Does it annoy you when you see people “fix” a problem without getting to the bottom of why it became a problem in the first place? It’s frustrating because you know they’re just going to have the same problem to fix again in the future.
You certainly know someone who patches up things that have gone wrong, only to do it all over again in the near future. Don’t you?
So what can you do to avoid making a similar mistake with your own problems? Employ a few causal analysis tactics and you’ll be set.
The Effective Technique to Problem Solving: Causal Analysis
Causal analysis, also known as root cause analysis or cause-and-effect reasoning, is a popular and effective problem-solving technique designed to help you understand precisely why the problem occurred and how it can ultimately be fixed for good.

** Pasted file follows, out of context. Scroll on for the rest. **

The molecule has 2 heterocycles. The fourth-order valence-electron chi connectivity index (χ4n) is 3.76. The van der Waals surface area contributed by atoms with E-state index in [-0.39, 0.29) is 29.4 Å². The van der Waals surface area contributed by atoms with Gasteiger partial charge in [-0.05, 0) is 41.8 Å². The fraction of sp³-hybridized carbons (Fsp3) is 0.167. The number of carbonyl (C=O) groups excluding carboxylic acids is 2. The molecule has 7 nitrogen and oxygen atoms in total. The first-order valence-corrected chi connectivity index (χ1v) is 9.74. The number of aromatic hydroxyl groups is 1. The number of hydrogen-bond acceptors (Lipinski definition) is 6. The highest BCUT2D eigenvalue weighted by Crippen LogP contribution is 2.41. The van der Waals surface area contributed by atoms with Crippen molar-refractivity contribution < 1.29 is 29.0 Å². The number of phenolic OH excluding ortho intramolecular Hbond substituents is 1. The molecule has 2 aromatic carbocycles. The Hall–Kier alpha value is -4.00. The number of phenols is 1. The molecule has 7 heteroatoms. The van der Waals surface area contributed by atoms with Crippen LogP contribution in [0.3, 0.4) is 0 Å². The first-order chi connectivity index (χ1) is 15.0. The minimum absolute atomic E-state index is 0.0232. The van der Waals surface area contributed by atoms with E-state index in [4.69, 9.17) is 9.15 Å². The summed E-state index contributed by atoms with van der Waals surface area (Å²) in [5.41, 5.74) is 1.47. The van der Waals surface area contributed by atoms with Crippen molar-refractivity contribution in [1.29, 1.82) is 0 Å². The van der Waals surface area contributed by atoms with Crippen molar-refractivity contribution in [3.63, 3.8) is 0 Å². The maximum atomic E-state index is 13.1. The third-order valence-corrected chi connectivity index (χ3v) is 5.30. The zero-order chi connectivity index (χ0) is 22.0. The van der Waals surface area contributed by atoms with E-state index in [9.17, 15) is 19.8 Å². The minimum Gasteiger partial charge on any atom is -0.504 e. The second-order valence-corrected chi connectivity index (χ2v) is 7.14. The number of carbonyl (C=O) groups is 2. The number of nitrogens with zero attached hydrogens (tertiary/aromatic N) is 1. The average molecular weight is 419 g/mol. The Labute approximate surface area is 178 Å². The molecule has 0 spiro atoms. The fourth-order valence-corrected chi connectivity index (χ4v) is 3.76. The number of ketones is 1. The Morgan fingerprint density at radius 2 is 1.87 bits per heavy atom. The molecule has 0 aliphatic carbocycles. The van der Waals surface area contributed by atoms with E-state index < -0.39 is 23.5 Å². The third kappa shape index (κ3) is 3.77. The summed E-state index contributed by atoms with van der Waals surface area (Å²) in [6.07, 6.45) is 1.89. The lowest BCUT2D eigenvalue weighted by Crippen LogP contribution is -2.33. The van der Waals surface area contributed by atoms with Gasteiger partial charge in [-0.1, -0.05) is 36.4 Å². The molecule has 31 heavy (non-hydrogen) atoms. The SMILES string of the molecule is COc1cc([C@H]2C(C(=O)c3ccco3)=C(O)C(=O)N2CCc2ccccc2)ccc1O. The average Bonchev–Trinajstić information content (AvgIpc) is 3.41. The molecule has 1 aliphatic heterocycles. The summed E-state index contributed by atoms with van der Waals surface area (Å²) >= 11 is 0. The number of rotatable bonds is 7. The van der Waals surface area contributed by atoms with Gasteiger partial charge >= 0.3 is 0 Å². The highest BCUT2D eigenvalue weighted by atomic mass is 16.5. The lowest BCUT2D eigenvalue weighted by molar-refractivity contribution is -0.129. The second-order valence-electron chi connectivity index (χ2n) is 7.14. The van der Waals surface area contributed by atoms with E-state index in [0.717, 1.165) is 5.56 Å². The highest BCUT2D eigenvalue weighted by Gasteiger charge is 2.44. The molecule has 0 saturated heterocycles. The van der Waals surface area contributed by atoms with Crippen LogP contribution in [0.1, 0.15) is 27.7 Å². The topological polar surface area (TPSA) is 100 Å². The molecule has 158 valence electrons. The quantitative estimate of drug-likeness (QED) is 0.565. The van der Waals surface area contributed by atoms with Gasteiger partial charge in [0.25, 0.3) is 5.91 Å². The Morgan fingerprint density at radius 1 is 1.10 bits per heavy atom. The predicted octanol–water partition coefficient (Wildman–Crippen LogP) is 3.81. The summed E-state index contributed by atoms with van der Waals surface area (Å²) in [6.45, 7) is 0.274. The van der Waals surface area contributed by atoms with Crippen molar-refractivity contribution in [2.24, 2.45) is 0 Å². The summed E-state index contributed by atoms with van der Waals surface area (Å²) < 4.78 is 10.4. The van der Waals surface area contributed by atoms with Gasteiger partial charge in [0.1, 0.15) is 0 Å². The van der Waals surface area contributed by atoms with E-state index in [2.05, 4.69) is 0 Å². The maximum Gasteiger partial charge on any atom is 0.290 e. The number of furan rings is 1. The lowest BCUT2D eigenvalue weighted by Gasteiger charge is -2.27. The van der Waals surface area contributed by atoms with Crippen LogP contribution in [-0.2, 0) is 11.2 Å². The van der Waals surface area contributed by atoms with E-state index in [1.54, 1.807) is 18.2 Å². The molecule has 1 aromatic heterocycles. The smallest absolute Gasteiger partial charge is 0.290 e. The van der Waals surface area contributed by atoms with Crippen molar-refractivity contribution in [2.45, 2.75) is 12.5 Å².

It’s a popular concept that has been discussed at length in the book Root Cause Analysis : A Tool for Total Quality Management.1
For example, instead of simply repainting your wall, you’ll use causal analysis techniques to work out that the wall is damp, then why the wall got damp in the first place, and ensure your costly repair job is actually going to be the end of the problem for good.
The simplest way to look at a problem using causal analysis is to ask ‘why’ five times.
Obviously, some problems will take more or less than five times to uncover the reasons behind them, but on the whole using five times as a rule should help you remember to dig deeper every time you’re analysing the root cause of a problem.
So, instead of saying “There’s a problem with my resumé “, you would ask “Why?” five times and get an answer something like this:
There’s a problem with my resumé. Why?
Because I’m not getting the job offers I want. Why?
I keep getting offered sales positions, when I want marketing jobs. Why?
Because all my previous jobs were in sales. Why?
Because no-one knows I’m good at marketing. Why?
Because I never made that clear on my resume, I just listed the previous jobs I had.
Bingo, you have the answer!